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After six months of inquiry, the House of Representatives Family and Community Affairs Standing Committee has released its report on child custody arrangements following separation. While stopping short of endorsing contentious measures to mandate shared care of children, the recommendations include a call for radical restructuring of the family law system.
The report of the parliamentary inquiry into "child custody arrangements in the event of family separation" was released, as scheduled, on 29 December 2003. (1) It contains proposals for far-reaching reform of laws relating to family breakdown and of the family law system that administers them.
For many who have followed the debate, the primary issue to be considered by the Family and Community Affairs Committee was whether there should be imported into Australian law a legal presumption of joint "custody'. Under such a proposition, where separating couples cannot agree on questions of residence and contact, it would be presumed at the outset that their children spend equal time with each parent, unless evidence is adduced to rebut the presumption.
The Committee has stopped short of endorsing the proposal for equal parenting time and has instead recommended that a legal presumption of "shared parental responsibility", or mutual involvement in decisions concerning the children, be incorporated into the Family Law Act.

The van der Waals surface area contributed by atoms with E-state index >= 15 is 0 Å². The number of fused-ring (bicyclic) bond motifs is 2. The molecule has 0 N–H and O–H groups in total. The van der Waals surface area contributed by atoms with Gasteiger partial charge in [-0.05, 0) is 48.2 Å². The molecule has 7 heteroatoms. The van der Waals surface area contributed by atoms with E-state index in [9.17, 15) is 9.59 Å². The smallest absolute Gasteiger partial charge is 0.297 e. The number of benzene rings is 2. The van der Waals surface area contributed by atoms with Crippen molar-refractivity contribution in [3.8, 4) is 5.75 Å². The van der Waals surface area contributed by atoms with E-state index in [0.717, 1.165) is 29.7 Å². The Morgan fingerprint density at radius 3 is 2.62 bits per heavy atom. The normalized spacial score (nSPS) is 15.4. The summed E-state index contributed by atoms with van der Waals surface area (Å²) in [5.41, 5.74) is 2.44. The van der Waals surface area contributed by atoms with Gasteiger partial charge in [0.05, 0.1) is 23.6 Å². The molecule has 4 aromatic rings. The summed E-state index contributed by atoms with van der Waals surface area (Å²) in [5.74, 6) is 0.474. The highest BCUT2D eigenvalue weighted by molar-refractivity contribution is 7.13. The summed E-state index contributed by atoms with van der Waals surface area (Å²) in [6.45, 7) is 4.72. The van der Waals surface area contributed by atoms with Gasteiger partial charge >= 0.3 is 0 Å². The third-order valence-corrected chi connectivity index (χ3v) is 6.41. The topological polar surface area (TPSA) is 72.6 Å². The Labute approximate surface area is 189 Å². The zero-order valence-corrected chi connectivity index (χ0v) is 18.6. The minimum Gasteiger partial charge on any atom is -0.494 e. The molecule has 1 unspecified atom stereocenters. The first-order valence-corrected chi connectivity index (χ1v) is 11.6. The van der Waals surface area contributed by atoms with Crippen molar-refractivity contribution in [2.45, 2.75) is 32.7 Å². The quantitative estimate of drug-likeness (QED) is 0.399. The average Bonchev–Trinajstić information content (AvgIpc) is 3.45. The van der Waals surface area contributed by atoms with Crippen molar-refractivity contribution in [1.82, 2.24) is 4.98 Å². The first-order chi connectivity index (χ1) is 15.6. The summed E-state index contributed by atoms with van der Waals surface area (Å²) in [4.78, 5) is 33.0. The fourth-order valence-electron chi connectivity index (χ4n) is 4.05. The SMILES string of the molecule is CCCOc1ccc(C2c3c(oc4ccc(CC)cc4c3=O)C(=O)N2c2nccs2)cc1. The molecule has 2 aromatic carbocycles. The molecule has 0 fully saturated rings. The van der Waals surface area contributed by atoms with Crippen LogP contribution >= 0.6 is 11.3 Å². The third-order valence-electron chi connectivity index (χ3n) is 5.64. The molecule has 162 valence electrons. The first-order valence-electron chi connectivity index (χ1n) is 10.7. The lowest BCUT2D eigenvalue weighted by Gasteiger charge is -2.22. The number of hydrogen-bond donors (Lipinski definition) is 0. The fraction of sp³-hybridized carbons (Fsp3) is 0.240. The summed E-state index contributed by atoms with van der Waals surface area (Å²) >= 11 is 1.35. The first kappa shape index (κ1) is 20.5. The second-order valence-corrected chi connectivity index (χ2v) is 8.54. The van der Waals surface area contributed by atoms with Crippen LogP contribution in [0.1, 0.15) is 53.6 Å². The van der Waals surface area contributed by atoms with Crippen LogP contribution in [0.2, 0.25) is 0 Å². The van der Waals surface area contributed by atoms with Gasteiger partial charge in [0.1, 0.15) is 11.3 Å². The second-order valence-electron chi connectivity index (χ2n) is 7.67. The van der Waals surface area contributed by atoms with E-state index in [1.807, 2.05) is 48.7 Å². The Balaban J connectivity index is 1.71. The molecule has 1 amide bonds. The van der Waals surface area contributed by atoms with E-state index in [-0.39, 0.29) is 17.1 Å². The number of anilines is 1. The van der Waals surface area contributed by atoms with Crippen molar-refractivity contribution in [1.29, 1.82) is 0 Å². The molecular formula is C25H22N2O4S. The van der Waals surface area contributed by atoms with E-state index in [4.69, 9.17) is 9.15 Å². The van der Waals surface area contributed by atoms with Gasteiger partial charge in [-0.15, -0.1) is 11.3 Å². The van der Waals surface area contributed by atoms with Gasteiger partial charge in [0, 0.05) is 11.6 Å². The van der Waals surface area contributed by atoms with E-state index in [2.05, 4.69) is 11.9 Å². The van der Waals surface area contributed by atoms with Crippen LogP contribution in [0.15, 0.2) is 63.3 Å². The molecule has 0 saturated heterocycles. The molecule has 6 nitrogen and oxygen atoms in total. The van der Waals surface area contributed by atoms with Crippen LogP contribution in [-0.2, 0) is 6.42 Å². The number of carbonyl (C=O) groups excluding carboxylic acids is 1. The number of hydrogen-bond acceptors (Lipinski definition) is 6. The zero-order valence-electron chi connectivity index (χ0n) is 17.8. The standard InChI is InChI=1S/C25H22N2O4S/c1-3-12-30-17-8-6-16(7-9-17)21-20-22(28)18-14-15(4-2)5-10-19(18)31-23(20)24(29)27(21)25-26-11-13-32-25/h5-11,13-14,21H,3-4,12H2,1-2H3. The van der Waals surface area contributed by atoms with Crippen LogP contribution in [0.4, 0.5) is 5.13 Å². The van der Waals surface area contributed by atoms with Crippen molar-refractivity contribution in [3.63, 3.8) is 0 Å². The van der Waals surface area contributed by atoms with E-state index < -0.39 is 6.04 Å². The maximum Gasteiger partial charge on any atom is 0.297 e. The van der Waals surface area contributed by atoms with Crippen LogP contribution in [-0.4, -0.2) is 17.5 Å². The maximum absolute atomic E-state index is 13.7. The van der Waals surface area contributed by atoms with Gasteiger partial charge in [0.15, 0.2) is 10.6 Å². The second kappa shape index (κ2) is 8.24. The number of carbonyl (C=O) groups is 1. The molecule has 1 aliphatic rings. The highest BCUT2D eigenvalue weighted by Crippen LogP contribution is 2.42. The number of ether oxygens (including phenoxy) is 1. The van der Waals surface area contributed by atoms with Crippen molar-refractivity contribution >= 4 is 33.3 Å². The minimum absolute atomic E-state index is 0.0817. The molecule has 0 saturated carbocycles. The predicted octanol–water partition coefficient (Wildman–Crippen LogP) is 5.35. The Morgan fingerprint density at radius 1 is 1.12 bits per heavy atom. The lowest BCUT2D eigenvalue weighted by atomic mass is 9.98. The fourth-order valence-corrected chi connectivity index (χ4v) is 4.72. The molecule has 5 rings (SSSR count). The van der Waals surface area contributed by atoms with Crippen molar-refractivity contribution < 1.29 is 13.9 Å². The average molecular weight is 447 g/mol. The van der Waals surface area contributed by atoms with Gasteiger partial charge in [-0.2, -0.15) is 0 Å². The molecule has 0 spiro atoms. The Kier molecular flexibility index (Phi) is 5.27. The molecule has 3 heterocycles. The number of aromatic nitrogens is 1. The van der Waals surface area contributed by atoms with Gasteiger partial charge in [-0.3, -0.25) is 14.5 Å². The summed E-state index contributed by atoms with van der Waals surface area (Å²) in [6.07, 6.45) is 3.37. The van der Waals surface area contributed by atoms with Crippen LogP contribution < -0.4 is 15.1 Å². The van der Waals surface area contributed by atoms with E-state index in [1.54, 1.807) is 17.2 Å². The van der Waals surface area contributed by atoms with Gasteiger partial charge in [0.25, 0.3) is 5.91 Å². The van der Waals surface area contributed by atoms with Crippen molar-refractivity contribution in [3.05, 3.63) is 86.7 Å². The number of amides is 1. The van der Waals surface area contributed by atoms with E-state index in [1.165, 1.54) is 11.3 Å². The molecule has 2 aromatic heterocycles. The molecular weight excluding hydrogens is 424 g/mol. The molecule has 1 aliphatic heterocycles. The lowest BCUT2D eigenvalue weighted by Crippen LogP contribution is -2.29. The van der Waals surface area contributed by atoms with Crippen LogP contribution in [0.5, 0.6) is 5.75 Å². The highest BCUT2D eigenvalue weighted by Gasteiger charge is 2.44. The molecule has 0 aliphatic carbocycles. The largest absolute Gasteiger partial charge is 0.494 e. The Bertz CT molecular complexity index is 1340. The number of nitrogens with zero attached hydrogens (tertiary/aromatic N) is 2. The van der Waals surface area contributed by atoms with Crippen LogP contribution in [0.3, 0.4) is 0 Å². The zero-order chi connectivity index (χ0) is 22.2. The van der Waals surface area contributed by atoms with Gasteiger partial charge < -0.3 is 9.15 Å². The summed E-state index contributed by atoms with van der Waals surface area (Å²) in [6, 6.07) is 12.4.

Other recommendations of significance include the creation of an investigatory, tribunal to take over much of the role of the Family Court, the establishment of a network of shop-front family law centres as the first entry point into the family law system, a change in the legal terminology relating to children, and a review of the child support scheme. A summary of these and other findings of interest is outlined below.
Presumption of equal time
The Committee clearly saw an arrangement where children spend near equal time with each parent as the preferred starting point in negotiations between parents. However, they recognised the risk of legislating for the ideal and "forcing this outcome in potentially inappropriate circumstances" (Commonwealth of Australia 2003:30). In so doing they noted the importance of issues such as family violence, the variability of circumstances affecting families, practical obstacles (such as financial and work constraints), and the weight of professional opinion on the importance of stability for children.
They concluded that the debate needs to shift from an emphasis on time allocation to focus instead on measures that will foster the continued involvement of both parents in their children's lives.
However, in an attempt to change what became characterised during the life of the inquiry as the culture of the "80/20 parenting time split", a number of measures have been proposed to ensure that professionals working in the field encourage parents, in the first instance, to consider an arrangement where parenting time is substantially shared (Recommendation 5).
Presumption of equal responsibility
As mentioned above, the …